Theologian D'Angelo receives NEH fellowship

by Dennis K. Brown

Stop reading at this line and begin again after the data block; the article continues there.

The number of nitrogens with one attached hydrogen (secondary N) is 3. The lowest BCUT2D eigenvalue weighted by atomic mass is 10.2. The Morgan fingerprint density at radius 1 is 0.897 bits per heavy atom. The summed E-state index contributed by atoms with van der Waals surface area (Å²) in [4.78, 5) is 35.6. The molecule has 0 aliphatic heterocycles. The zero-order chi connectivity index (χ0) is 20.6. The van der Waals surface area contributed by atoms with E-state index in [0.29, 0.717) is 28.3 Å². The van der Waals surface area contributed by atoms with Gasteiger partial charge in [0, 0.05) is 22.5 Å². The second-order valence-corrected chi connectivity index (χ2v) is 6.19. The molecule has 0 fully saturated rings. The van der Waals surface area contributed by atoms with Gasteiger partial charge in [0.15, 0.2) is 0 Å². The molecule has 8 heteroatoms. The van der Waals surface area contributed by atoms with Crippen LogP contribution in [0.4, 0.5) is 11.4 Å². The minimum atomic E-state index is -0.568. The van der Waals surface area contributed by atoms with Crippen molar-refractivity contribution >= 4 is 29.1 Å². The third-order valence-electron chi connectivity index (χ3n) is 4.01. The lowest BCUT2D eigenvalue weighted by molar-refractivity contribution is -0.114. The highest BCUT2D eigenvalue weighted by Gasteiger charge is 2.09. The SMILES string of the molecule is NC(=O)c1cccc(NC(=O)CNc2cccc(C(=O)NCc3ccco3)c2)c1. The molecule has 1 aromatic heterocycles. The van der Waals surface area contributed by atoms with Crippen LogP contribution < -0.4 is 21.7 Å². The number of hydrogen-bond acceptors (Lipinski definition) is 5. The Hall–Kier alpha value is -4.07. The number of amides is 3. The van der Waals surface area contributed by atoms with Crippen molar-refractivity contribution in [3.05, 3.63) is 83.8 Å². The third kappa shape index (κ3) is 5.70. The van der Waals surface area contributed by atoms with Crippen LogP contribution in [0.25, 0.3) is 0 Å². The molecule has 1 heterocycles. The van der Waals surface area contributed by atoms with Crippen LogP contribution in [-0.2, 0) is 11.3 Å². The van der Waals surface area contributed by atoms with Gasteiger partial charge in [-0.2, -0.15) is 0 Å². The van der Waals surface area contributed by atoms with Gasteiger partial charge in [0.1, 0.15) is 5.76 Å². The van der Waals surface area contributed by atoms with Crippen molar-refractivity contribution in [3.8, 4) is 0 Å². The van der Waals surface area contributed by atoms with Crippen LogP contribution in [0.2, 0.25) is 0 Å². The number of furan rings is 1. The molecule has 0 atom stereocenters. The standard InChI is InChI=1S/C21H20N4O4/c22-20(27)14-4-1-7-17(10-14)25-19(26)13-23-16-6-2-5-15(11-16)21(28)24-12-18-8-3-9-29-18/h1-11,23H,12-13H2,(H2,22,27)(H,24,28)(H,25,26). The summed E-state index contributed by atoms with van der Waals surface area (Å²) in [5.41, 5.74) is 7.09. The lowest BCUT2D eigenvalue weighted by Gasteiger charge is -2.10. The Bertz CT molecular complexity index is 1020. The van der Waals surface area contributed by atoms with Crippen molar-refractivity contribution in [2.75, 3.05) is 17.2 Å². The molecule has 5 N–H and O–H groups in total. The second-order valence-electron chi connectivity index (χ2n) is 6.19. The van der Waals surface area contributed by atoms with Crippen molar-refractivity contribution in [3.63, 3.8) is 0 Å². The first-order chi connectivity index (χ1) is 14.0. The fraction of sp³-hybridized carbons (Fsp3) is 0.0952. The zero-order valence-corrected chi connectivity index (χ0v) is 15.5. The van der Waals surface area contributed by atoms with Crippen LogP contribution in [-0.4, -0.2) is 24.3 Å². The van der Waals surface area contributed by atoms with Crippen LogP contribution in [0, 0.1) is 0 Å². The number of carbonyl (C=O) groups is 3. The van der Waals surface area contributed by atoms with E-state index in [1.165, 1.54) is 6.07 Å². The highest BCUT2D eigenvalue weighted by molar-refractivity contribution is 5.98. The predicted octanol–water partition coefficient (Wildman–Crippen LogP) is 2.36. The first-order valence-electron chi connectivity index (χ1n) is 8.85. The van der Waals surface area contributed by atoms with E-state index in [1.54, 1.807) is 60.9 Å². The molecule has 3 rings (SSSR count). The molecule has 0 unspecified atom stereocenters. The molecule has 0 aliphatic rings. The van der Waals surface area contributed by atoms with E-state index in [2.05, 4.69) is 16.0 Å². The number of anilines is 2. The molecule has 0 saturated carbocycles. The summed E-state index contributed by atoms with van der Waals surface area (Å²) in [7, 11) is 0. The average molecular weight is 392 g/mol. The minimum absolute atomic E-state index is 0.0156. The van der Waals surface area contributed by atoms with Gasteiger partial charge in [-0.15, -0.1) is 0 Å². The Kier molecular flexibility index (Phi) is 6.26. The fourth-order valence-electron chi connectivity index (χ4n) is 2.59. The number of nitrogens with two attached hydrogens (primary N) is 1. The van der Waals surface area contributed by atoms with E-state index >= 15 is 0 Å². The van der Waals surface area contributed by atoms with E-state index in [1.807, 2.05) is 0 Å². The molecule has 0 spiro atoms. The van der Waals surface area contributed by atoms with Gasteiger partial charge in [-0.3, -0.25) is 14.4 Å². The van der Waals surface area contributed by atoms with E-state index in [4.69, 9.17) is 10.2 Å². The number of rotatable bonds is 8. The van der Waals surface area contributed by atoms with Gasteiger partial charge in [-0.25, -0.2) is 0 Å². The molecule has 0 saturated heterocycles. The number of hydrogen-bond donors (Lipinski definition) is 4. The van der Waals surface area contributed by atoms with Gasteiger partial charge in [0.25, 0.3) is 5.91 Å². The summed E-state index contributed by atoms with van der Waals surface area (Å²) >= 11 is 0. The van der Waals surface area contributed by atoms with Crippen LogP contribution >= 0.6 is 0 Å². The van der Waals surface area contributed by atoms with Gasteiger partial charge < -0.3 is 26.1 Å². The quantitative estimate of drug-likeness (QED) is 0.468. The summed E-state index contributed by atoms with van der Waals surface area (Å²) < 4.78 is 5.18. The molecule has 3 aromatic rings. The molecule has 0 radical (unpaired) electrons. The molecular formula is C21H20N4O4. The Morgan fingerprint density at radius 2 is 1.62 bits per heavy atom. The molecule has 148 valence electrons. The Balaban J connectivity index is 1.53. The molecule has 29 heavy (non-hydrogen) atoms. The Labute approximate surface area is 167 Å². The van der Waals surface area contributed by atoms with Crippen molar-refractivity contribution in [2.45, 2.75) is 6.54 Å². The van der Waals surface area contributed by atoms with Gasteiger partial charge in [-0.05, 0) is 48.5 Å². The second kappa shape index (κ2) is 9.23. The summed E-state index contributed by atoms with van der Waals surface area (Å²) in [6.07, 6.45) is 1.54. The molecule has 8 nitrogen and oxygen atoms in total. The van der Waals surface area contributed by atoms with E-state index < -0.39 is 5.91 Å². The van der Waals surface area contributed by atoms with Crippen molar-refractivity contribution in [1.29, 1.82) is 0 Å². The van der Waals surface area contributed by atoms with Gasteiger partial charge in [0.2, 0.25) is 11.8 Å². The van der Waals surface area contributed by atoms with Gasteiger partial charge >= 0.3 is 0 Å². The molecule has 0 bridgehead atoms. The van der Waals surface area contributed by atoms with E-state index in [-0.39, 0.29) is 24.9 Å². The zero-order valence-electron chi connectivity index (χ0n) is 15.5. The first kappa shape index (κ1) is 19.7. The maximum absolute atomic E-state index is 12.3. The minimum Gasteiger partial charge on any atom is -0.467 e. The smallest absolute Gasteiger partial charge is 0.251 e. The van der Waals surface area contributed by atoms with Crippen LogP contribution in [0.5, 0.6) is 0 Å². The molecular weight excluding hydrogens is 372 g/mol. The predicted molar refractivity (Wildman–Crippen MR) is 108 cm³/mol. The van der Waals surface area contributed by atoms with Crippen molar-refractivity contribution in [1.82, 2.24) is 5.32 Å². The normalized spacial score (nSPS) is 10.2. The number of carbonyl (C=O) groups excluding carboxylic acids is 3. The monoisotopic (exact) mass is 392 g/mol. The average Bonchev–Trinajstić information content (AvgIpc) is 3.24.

Mary R. D’Angelo, associate professor of theology at the University of Notre Dame, has received a research fellowship from the National Endowment for the Humanities (NEH), bringing to 17 the number of NEH fellowships awarded to Notre Dame in the past five years, more than for any other research university in the nation.p. The NEH awarded $6.7 million in fellowships to 180 U.S. scholars for their individual research in the humanities. D’Angelo’s fellowship is for a project titled “Roman Imperial Family Values and Early Christian and Jewish Sexual Politics.”p. Through their research on a broad range of humanities topics, NEH fellows “will deepen understanding of ourselves and our world,” said the organization’s chairman, Bruce Cole. “When completed, their work will benefit scholars, students and lovers of knowledge for many years to come.”p. NEH fellowships support individuals pursuing advanced research that contributes to scholarly knowledge or to the general public’s understanding of the humanities. Recipients usually produce scholarly articles, monographs on specialized subjects, books on broad topics, archaeological site reports, translations, editions, or other scholarly tools. The fellowships carry a stipend of $40,000.p. D’Angelo, a member of the Notre Dame faculty since 1993, studies the origins of Christianity, Judaism in Roman antiquity, and Greek and Roman religion, with particular interests in women and gender in ancient religion, and in the history of exegesis. She is the author of “Moses in the Letter to the Hebrews” and coeditor of “Women in Christian Origins” and “Crossroads in Christology: Essays in Honor of Ellen M. Leonard.” She received an American Council of Learned Societies fellowship in 1986 and a Luce Fellowship in Theology in 1999.p. Three other faculty members in the College of Arts and Letters also have received recent fellowships. Vittorio Hosle, the Paul G. Kimball Professor of Arts and Letters, and Julia Thomas, associate professor of history, were awarded fellowships to study at the Institute for Advanced Study at Princeton University. Maura Nolan, assistant professor of English, received a fellowship at the National Humanities Center.p. Notre Dame ranks among the nation’s top five major research universities in the number of Arts and Letters faculty who have received fellowships in the humanities, arts and social sciences over the past four years.

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